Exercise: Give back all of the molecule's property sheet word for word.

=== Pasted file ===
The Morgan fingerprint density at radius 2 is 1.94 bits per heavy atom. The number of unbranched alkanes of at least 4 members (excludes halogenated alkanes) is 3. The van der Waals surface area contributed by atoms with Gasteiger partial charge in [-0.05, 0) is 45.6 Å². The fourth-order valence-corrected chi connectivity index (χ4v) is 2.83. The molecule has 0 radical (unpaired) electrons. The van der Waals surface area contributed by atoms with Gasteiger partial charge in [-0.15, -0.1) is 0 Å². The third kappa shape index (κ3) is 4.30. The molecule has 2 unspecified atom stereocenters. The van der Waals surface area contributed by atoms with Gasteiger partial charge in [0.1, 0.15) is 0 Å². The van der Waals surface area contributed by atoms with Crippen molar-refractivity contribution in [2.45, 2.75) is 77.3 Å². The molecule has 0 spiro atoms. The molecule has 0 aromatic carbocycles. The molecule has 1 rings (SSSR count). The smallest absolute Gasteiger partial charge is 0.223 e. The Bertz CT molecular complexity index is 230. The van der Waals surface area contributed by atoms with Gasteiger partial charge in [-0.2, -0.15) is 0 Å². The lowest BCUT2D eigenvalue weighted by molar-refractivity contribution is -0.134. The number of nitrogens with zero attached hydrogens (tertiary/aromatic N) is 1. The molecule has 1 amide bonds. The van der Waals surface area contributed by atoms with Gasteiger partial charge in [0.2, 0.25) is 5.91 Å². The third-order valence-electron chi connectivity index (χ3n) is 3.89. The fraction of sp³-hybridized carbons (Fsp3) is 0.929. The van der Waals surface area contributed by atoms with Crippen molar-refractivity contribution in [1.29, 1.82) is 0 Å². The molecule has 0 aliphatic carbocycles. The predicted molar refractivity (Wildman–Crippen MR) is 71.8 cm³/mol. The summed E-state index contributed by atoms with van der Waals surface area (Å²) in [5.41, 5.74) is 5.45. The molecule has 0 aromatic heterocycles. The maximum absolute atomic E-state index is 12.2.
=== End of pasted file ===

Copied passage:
The Morgan fingerprint density at radius 2 is 1.94 bits per heavy atom. The number of unbranched alkanes of at least 4 members (excludes halogenated alkanes) is 3. The van der Waals surface area contributed by atoms with Gasteiger partial charge in [-0.05, 0) is 45.6 Å². The fourth-order valence-corrected chi connectivity index (χ4v) is 2.83. The molecule has 0 radical (unpaired) electrons. The van der Waals surface area contributed by atoms with Gasteiger partial charge in [-0.15, -0.1) is 0 Å². The third kappa shape index (κ3) is 4.30. The molecule has 2 unspecified atom stereocenters. The van der Waals surface area contributed by atoms with Gasteiger partial charge in [0.1, 0.15) is 0 Å². The van der Waals surface area contributed by atoms with Crippen molar-refractivity contribution in [2.45, 2.75) is 77.3 Å². The molecule has 0 spiro atoms. The molecule has 0 aromatic carbocycles. The molecule has 1 rings (SSSR count). The smallest absolute Gasteiger partial charge is 0.223 e. The Bertz CT molecular complexity index is 230. The van der Waals surface area contributed by atoms with Gasteiger partial charge in [-0.2, -0.15) is 0 Å². The lowest BCUT2D eigenvalue weighted by molar-refractivity contribution is -0.134. The number of nitrogens with zero attached hydrogens (tertiary/aromatic N) is 1. The molecule has 1 amide bonds. The van der Waals surface area contributed by atoms with Gasteiger partial charge in [0.2, 0.25) is 5.91 Å². The third-order valence-electron chi connectivity index (χ3n) is 3.89. The fraction of sp³-hybridized carbons (Fsp3) is 0.929. The van der Waals surface area contributed by atoms with Crippen molar-refractivity contribution in [1.29, 1.82) is 0 Å². The molecule has 0 aliphatic carbocycles. The predicted molar refractivity (Wildman–Crippen MR) is 71.8 cm³/mol. The summed E-state index contributed by atoms with van der Waals surface area (Å²) in [5.41, 5.74) is 5.45. The molecule has 0 aromatic heterocycles. The maximum absolute atomic E-state index is 12.2.